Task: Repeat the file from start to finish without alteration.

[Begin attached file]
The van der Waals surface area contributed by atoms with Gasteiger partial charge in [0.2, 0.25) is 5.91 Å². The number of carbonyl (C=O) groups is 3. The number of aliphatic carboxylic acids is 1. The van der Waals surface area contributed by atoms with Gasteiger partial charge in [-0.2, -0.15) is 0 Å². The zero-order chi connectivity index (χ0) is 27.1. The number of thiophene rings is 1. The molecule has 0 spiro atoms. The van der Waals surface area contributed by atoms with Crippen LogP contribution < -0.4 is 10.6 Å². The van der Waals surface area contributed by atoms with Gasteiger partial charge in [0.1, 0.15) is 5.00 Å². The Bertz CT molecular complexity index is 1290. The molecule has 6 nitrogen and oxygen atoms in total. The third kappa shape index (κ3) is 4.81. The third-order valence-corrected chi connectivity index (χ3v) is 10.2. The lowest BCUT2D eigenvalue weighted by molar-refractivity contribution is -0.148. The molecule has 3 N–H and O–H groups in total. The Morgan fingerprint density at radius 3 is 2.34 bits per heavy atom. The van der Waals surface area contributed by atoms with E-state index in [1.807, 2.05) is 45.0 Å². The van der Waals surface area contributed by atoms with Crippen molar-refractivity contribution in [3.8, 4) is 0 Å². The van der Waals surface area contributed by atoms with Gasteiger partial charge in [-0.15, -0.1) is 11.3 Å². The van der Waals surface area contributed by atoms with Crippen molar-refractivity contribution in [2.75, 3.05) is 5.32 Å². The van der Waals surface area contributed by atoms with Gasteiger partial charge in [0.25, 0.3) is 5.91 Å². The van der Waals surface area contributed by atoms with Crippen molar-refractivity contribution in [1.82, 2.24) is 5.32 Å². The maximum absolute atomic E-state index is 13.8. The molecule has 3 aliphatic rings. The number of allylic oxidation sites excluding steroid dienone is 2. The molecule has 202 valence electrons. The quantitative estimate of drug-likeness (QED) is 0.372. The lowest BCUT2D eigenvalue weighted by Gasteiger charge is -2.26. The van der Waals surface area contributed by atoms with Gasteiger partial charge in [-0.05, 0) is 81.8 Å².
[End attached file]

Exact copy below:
The van der Waals surface area contributed by atoms with Gasteiger partial charge in [0.2, 0.25) is 5.91 Å². The number of carbonyl (C=O) groups is 3. The number of aliphatic carboxylic acids is 1. The van der Waals surface area contributed by atoms with Gasteiger partial charge in [-0.2, -0.15) is 0 Å². The zero-order chi connectivity index (χ0) is 27.1. The number of thiophene rings is 1. The molecule has 0 spiro atoms. The van der Waals surface area contributed by atoms with Crippen LogP contribution < -0.4 is 10.6 Å². The van der Waals surface area contributed by atoms with Gasteiger partial charge in [0.1, 0.15) is 5.00 Å². The Bertz CT molecular complexity index is 1290. The molecule has 6 nitrogen and oxygen atoms in total. The third kappa shape index (κ3) is 4.81. The third-order valence-corrected chi connectivity index (χ3v) is 10.2. The lowest BCUT2D eigenvalue weighted by molar-refractivity contribution is -0.148. The molecule has 3 N–H and O–H groups in total. The Morgan fingerprint density at radius 3 is 2.34 bits per heavy atom. The van der Waals surface area contributed by atoms with E-state index in [1.807, 2.05) is 45.0 Å². The van der Waals surface area contributed by atoms with Crippen molar-refractivity contribution in [3.8, 4) is 0 Å². The van der Waals surface area contributed by atoms with Gasteiger partial charge in [-0.15, -0.1) is 11.3 Å². The van der Waals surface area contributed by atoms with Crippen molar-refractivity contribution in [2.75, 3.05) is 5.32 Å². The van der Waals surface area contributed by atoms with Gasteiger partial charge in [0.25, 0.3) is 5.91 Å². The van der Waals surface area contributed by atoms with Crippen molar-refractivity contribution in [1.82, 2.24) is 5.32 Å². The maximum absolute atomic E-state index is 13.8. The molecule has 3 aliphatic rings. The number of allylic oxidation sites excluding steroid dienone is 2. The molecule has 202 valence electrons. The quantitative estimate of drug-likeness (QED) is 0.372. The lowest BCUT2D eigenvalue weighted by Gasteiger charge is -2.26. The van der Waals surface area contributed by atoms with Gasteiger partial charge in [-0.05, 0) is 81.8 Å².